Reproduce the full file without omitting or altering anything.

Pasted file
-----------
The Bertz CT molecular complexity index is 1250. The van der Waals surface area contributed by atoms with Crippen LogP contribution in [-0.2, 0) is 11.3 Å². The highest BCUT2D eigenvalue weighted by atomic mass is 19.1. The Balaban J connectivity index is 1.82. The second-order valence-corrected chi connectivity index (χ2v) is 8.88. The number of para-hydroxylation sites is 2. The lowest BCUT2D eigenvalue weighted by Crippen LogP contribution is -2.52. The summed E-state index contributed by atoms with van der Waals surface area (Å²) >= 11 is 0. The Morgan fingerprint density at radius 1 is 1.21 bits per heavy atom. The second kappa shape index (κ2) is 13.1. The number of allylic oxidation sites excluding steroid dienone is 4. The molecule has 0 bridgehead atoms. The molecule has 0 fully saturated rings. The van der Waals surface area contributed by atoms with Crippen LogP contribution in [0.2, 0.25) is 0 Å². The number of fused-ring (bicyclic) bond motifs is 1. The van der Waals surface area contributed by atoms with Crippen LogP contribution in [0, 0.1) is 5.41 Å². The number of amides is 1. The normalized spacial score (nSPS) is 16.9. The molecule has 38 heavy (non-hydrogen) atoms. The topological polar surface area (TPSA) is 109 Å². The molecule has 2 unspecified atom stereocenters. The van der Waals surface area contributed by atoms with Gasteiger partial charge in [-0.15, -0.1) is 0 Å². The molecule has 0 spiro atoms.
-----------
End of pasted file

The Bertz CT molecular complexity index is 1250. The van der Waals surface area contributed by atoms with Crippen LogP contribution in [-0.2, 0) is 11.3 Å². The highest BCUT2D eigenvalue weighted by atomic mass is 19.1. The Balaban J connectivity index is 1.82. The second-order valence-corrected chi connectivity index (χ2v) is 8.88. The number of para-hydroxylation sites is 2. The lowest BCUT2D eigenvalue weighted by Crippen LogP contribution is -2.52. The summed E-state index contributed by atoms with van der Waals surface area (Å²) >= 11 is 0. The Morgan fingerprint density at radius 1 is 1.21 bits per heavy atom. The second kappa shape index (κ2) is 13.1. The number of allylic oxidation sites excluding steroid dienone is 4. The molecule has 0 bridgehead atoms. The molecule has 0 fully saturated rings. The van der Waals surface area contributed by atoms with Crippen LogP contribution in [0.2, 0.25) is 0 Å². The number of fused-ring (bicyclic) bond motifs is 1. The van der Waals surface area contributed by atoms with Crippen LogP contribution in [0, 0.1) is 5.41 Å². The number of amides is 1. The normalized spacial score (nSPS) is 16.9. The molecule has 38 heavy (non-hydrogen) atoms. The topological polar surface area (TPSA) is 109 Å². The molecule has 2 unspecified atom stereocenters. The van der Waals surface area contributed by atoms with Gasteiger partial charge in [-0.15, -0.1) is 0 Å². The molecule has 0 spiro atoms.